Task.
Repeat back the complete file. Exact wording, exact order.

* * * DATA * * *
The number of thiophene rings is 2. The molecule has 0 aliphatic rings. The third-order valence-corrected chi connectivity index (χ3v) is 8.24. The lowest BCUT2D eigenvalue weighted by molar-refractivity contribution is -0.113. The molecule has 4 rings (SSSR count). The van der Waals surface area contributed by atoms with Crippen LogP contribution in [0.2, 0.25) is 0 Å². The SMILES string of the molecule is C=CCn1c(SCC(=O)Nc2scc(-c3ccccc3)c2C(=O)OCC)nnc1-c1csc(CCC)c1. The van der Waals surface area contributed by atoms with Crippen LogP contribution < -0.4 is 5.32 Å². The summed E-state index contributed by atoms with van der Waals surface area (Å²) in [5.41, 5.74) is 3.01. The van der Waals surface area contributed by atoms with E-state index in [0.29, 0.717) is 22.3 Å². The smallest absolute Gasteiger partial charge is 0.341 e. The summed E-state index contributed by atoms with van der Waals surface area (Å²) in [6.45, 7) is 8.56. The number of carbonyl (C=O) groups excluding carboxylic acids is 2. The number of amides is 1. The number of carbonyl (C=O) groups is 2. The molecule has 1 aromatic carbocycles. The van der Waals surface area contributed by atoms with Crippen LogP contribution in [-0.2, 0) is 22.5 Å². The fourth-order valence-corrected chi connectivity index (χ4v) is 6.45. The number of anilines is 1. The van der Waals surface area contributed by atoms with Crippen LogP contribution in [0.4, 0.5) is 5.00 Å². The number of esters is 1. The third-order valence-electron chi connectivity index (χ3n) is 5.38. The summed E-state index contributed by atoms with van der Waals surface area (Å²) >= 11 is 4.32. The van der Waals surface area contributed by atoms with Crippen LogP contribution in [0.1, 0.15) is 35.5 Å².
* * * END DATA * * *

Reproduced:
The number of thiophene rings is 2. The molecule has 0 aliphatic rings. The third-order valence-corrected chi connectivity index (χ3v) is 8.24. The lowest BCUT2D eigenvalue weighted by molar-refractivity contribution is -0.113. The molecule has 4 rings (SSSR count). The van der Waals surface area contributed by atoms with Crippen LogP contribution in [0.2, 0.25) is 0 Å². The SMILES string of the molecule is C=CCn1c(SCC(=O)Nc2scc(-c3ccccc3)c2C(=O)OCC)nnc1-c1csc(CCC)c1. The van der Waals surface area contributed by atoms with Crippen LogP contribution < -0.4 is 5.32 Å². The summed E-state index contributed by atoms with van der Waals surface area (Å²) in [5.41, 5.74) is 3.01. The van der Waals surface area contributed by atoms with E-state index in [0.29, 0.717) is 22.3 Å². The smallest absolute Gasteiger partial charge is 0.341 e. The summed E-state index contributed by atoms with van der Waals surface area (Å²) in [6.45, 7) is 8.56. The number of carbonyl (C=O) groups excluding carboxylic acids is 2. The number of amides is 1. The number of carbonyl (C=O) groups is 2. The molecule has 1 aromatic carbocycles. The van der Waals surface area contributed by atoms with Crippen LogP contribution in [-0.2, 0) is 22.5 Å². The fourth-order valence-corrected chi connectivity index (χ4v) is 6.45. The number of anilines is 1. The van der Waals surface area contributed by atoms with Crippen LogP contribution in [0.4, 0.5) is 5.00 Å². The number of esters is 1. The third-order valence-electron chi connectivity index (χ3n) is 5.38. The summed E-state index contributed by atoms with van der Waals surface area (Å²) >= 11 is 4.32. The van der Waals surface area contributed by atoms with Crippen LogP contribution in [0.1, 0.15) is 35.5 Å².